Ripple can be used for low commission currency exchange. Since some currencies can’t be directly converted into one another, banks usually rely on the US dollar as a mediator, which means you’d have to deal with a double commission – converting currency A to dollar and dollar to currency B. Ripple is a mediator, similar to the dollar, but it is much cheaper than it.
The fact that XRP can be used for fast international transactions is another benefit, since an average transaction, in this case, lasts only about 4 seconds. Transferring Bitcoin can take longer, even an hour, while the traditional banking system can take even days.
We must also mention one of the most important aspects, which is the payment ecosystem. Basically, you can create your very own cryptocurrency for transactions that are fast and inexpensive. For example, someone could create a currency that would be used only by vinyl collectors.
Several banks have begun accepting Ripple over the years, such as Santander, Westpac, NBAD, UBS, Union Credit, and Yes Bank.
Main Points of Criticism
Of course, as you may have heard, Ripple is not without its detractors.
One of the main points of criticism of Ripple is the fact that it is highly centralized when the entire idea of cryptocurrencies is that they should avoid centralized control. Since the tokens are already hinted at, Ripple developers have the power of deciding when and how much to release, which makes it similar to investing in a bank. In fact, Ripple Labs owns over half of the total coins.
Some saw that Ripple can even freeze your transactions. The most famous example of all is when Jed McCaleb himself tried to sell over a million dollars worth of Ripple, only for the transaction to be revered. It is speculated that Jed breached the contract, but, even so, the very idea of having the ability to freeze a transaction goes against the most basic ideas of a cryptocurrency.
But, of course, there is one scandal that has plagued XRP for over half a year.
In December 2021, the US Securities and Exchange Commission (SEC) announced it had begun legal proceedings against Ripple Labs, its co-founder Chris Larsen, and its CEO, Brad Garlinghouse, for allegedly selling unregistered securities.
In the lawsuit, the SEC claimed that XRP is not a commodity, but a security, since it was generated and distributed by Ripple Labs in a centralized way and that it wasn’t used by financial institutions for its advertised use cases.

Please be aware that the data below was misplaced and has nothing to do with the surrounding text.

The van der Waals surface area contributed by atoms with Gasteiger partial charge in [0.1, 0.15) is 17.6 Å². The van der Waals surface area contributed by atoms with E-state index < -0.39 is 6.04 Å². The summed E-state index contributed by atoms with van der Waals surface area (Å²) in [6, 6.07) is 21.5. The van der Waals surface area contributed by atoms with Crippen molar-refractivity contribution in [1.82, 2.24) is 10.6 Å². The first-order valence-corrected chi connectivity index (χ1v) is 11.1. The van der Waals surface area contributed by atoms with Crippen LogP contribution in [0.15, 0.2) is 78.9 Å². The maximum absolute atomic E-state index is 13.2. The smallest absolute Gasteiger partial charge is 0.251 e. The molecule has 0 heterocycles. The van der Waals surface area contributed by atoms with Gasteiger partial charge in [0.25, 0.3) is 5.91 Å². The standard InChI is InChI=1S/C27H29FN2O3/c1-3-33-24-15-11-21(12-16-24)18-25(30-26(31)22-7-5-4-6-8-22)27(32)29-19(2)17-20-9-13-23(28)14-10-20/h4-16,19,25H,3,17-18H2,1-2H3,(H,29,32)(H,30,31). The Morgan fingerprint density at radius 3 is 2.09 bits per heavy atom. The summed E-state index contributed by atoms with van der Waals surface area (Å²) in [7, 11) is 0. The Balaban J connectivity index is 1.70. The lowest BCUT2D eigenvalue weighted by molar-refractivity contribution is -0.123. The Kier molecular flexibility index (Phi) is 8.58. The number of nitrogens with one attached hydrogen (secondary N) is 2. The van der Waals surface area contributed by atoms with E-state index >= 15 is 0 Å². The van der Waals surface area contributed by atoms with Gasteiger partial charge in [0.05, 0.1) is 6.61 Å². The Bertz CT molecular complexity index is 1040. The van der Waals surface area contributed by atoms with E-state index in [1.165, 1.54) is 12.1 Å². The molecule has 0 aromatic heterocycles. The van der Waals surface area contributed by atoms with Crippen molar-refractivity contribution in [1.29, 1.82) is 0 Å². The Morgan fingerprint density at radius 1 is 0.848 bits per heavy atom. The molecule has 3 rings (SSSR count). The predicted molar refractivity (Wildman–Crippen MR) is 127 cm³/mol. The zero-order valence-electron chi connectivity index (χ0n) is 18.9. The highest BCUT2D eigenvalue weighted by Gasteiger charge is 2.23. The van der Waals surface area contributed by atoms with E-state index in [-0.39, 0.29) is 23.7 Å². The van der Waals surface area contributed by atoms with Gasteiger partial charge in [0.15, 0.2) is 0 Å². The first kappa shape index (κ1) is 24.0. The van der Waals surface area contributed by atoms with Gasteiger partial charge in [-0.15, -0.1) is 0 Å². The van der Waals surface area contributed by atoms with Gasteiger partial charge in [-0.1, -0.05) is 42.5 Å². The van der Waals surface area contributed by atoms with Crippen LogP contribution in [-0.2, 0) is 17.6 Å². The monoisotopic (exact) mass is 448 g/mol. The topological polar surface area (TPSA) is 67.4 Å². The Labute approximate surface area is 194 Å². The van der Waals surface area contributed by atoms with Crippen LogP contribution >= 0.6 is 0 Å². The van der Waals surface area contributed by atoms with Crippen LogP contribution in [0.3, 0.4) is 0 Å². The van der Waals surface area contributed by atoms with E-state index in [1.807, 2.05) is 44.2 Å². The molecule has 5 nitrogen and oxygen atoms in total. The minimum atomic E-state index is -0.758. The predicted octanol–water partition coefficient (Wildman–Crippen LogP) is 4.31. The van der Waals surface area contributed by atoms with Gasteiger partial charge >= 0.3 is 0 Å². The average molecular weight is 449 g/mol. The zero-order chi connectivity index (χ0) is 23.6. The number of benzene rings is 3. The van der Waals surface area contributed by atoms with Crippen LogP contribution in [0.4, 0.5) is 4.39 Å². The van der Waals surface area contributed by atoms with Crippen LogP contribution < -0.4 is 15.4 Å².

The SEC also claimed that Ripple executives sold 14.6 billion units of XRP for over 1.38 billion dollars in order to fund the operations of the company and make themselves richer.
A week later, Coinbase announced it will delist XRP. In the following weeks and months, other exchanges, such as OKCoin, Crypto.com, Bitstamp, eToro, Nexo, Genesis, CEX, Aba, Coingate, Blokchain.com, and many others have made a similar decision.
Instead of this making the price plunge down and never recover, XRP continued to remain strong, in large thanks to Asian investors, who saw it as an opportunity to buy it at an affordable price, while the West was busy shutting it down.
Of course, being listed on a major exchange is a make-or-break type of thing for cryptocurrencies, while delisting can ruin a token. That didn’t happen in this case, and you can still find XRP on several big exchanges, such as Upbit, Binance, Bitrue, HitBTC, Huobi, and plenty of others.
Ripple also plans on going public. This will increase its market capitalization, leading to a good return on investment. Wall Street is already backing the possibility of a Ripple public listing, which also plays a role in increasing the market cap.
It is hard to tell where XRP will go next. The bad press following the lawsuit with the US Securities and Exchange Commission has made people warier about it. But, at the same time, as the saying goes, “There is no such thing as bad publicity.”
XRP became even more famous after the lawsuit, and it continues to be one of the top 10 biggest cryptocurrencies in the world even now. It is possible that once things get settled, people will look into it and discover what great potential it has!